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Duke Will Expect A Lot From Tre Jones Next Season

Coach K will need a lot from his star sophomore point guard

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State Farm Champions Classic
INDIANAPOLIS, IN - NOVEMBER 06: Tre Jones #3 of the Duke Blue Devils shoots the ball against the Kentucky Wildcats during the State Farm Champions Classic at Bankers Life Fieldhouse on November 6, 2018 in Indianapolis, Indiana.
Photo by Andy Lyons/Getty Images

Apparently Tre Jones is on the Surgeon’s Preferred Shopper’s Plan.

Every 10th surgery is free.

Okay, that’s an exaggeration. But since the end of the 2018-’19 season Jones has had right hip surgery-about a month ago--and hernia surgery, last Friday.

And this is after missing last summer’s Canadian tour following surgery to the other hip and missing part of last season with a shoulder injury.

But if surgery is the beginning of how-I-spent-summer vacation, then he expects to write a very different ending to his summer.

Duke has had an interesting two months since the disappointing end to last season, signing touted forward Matthew Hurt, having California prepsters Boogie Ellis and Cassius Stanley pass each other at the figurative entrance/exit door, somewhat unexpectedly losing Marques Bolden to the NBA draft, sweating out Javin DeLaurier’s NBA decision.

But nothing more directly impacts next season’s team than the return of Jones, a rising sophomore point guard.

“I had a couple of things done,” he told the media Wednesday. “But I’m feeling well and back working out, getting going now. I’m living here for the summer, taking classes second session, working out.”

The NBA? “I felt like I still wanted to accomplish more here. I have a lot of things to work on, to improve on and just being part of the Duke family. There’s nothing better than that.”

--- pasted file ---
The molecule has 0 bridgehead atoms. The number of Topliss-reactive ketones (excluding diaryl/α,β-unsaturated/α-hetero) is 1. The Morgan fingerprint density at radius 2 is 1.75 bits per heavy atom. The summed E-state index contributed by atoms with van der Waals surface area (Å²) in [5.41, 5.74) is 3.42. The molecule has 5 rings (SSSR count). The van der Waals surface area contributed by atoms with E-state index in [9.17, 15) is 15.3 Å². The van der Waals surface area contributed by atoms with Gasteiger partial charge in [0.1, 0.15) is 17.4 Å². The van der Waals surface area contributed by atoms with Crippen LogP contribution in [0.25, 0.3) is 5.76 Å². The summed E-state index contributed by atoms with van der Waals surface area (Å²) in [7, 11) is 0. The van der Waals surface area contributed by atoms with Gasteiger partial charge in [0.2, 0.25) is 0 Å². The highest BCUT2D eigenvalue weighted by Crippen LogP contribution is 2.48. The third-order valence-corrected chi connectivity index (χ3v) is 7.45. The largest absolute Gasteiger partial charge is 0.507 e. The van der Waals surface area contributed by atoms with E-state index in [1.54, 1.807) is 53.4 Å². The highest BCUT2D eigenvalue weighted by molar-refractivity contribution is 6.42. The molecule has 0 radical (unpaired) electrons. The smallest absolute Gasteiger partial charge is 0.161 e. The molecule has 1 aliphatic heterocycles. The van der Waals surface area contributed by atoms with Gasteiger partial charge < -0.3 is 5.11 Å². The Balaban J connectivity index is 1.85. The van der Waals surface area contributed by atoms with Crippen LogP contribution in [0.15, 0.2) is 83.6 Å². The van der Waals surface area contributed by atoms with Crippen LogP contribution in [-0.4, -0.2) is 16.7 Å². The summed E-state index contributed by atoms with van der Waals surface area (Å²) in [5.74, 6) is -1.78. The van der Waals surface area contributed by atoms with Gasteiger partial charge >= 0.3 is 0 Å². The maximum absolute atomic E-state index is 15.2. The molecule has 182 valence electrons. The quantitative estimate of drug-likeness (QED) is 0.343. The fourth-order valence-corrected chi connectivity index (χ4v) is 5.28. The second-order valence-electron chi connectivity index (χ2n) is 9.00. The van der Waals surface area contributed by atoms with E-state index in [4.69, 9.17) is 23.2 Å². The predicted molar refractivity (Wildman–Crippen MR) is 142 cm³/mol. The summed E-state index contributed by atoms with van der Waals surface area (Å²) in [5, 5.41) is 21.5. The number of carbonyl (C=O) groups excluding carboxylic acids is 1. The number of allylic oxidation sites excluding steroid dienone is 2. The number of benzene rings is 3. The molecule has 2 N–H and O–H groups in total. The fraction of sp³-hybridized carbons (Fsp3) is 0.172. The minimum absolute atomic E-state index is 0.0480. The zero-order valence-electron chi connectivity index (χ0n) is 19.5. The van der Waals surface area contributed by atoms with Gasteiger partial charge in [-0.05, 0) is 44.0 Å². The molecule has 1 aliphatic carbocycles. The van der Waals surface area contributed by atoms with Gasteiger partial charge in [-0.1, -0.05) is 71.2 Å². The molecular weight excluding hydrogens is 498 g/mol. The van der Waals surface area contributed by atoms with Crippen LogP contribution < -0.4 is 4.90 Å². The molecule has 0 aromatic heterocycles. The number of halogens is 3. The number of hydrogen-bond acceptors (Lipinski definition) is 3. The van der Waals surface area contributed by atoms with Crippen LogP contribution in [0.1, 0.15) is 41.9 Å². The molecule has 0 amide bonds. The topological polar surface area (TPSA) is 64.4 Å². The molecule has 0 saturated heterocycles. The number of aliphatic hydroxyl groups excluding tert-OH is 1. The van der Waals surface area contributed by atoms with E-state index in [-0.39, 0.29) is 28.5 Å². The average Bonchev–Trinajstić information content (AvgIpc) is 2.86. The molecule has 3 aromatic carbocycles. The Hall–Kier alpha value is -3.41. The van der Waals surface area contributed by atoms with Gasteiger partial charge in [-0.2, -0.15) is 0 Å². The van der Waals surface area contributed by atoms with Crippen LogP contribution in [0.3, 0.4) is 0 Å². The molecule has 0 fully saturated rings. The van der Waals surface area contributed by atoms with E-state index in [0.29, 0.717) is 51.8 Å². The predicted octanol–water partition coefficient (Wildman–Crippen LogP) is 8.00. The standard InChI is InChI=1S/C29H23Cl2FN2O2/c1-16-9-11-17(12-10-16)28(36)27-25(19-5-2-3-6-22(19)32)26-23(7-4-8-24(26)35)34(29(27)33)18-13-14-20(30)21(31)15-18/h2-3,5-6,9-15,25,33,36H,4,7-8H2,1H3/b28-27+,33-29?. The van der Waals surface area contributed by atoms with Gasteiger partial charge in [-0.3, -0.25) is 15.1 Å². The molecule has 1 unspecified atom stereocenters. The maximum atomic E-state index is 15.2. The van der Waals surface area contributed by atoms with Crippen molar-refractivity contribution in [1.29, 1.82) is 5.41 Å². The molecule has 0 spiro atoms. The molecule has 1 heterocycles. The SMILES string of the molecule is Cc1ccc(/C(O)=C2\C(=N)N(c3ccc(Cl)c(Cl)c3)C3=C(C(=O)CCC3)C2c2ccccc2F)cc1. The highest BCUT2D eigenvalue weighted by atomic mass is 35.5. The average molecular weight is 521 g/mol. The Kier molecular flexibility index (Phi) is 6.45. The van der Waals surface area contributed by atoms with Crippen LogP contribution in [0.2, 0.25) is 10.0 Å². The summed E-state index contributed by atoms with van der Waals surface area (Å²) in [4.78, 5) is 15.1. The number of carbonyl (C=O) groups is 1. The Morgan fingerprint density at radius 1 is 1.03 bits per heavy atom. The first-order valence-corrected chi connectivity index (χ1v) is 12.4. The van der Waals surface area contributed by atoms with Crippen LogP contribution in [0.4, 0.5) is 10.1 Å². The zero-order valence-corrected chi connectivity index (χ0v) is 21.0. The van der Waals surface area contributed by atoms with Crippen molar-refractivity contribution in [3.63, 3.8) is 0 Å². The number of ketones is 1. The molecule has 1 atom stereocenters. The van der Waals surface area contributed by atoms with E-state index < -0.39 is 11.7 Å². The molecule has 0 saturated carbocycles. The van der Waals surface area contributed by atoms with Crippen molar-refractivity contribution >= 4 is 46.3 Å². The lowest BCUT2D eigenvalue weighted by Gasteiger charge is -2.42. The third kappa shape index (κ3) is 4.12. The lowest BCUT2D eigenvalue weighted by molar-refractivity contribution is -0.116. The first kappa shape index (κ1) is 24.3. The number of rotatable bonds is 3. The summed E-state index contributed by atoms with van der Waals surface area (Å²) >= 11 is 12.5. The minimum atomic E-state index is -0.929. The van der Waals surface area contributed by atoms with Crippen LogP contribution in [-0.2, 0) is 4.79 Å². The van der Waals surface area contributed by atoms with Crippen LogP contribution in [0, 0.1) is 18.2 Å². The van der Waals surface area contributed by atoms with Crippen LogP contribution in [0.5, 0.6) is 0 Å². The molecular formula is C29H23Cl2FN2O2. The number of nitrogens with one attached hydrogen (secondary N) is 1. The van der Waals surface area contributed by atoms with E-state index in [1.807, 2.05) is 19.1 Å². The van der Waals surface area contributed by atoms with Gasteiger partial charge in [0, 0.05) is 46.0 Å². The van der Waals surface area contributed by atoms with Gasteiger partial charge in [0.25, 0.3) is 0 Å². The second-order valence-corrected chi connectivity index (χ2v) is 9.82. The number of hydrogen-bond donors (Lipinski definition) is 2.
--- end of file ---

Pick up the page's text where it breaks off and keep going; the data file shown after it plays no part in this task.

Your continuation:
Jones says he never seriously considered joining classmates Zion Williamson, R.J. Barrett and Cam Reddish in the 2019 NBA draft.

“It wasn’t a tough decision at all. I didn’t even test the waters. I knew I wanted to return for my second season. I wasn’t looking at my draft stock, just what I wanted to do.”

Jones acknowledged that not winning it all last season was a factor in his return.

“My main goal coming here was to win a national championship. So, not winning that definitely had an impact on me.”

Jones wants to improve his individual skills, simply saying “everything in my game,” when asked what he needs to work on.

Mike Krzyzewski made no attempt to deny Jones’ importance to the 2019-’20 team.

“Huge,” Krzyzewski said of Jones’ return. “He’s got to be a guy who looks for his shot. Obviously, we had a sensational group last year and you want to find those guys but Tre needs to be that consistent scorer. I would like to see him be a double-double guy. He can do that in scoring. It will be difficult in assists but it’s possible. That’s expecting a lot but it’s a goal because he can do it.”

No Duke player has ever come close to averaging 10 assists per game. Bobby Hurley holds the school record at 8.2 per game, back in 1993.

If that bar wasn’t high enough, Krzyzewski has additional plans for Jones.

There was a time when it was said that the only good thing about sophomores is that they eventually become juniors.

Today, a sophomore point guard like Jones is a veteran. In fact, you have to go back to Quinn Cook to find the last time Duke had an incumbent starting point guard.

Krzyzewski wants Jones to be the experienced floor leader Duke has lacked in recent years.

“The main thing for me is for him to be a even a more vocal leader. It’s hard as a freshman. He was good. He understood what was out there. But I need him to be more verbal, to be more vocal, in running the group and also in demanding that certain things be run. A lot of people can yell out orders or instructions. But a leader makes the orders or instructions happen, that you act upon them. I’m going to help him. He can do it.”

Jones confirms that he’s been working with Krzyzewski on leadership skills.

“It comes a little natural. But with everything that you have, you’ve got to work on it. Coming here, being with coach for a year, I’ve learned a lot about how to be a better leader. The leader he is, the things he’s been able to teach me, I think I can continue to take steps forward as a leader.”

That’s an ambitious to-do list. But Jones has the quite confidence of someone who knows that’s ahead and is ready to embrace any challenge.

The outcome of that journey will play a crucial role in Duke’s 2019-’20 season.

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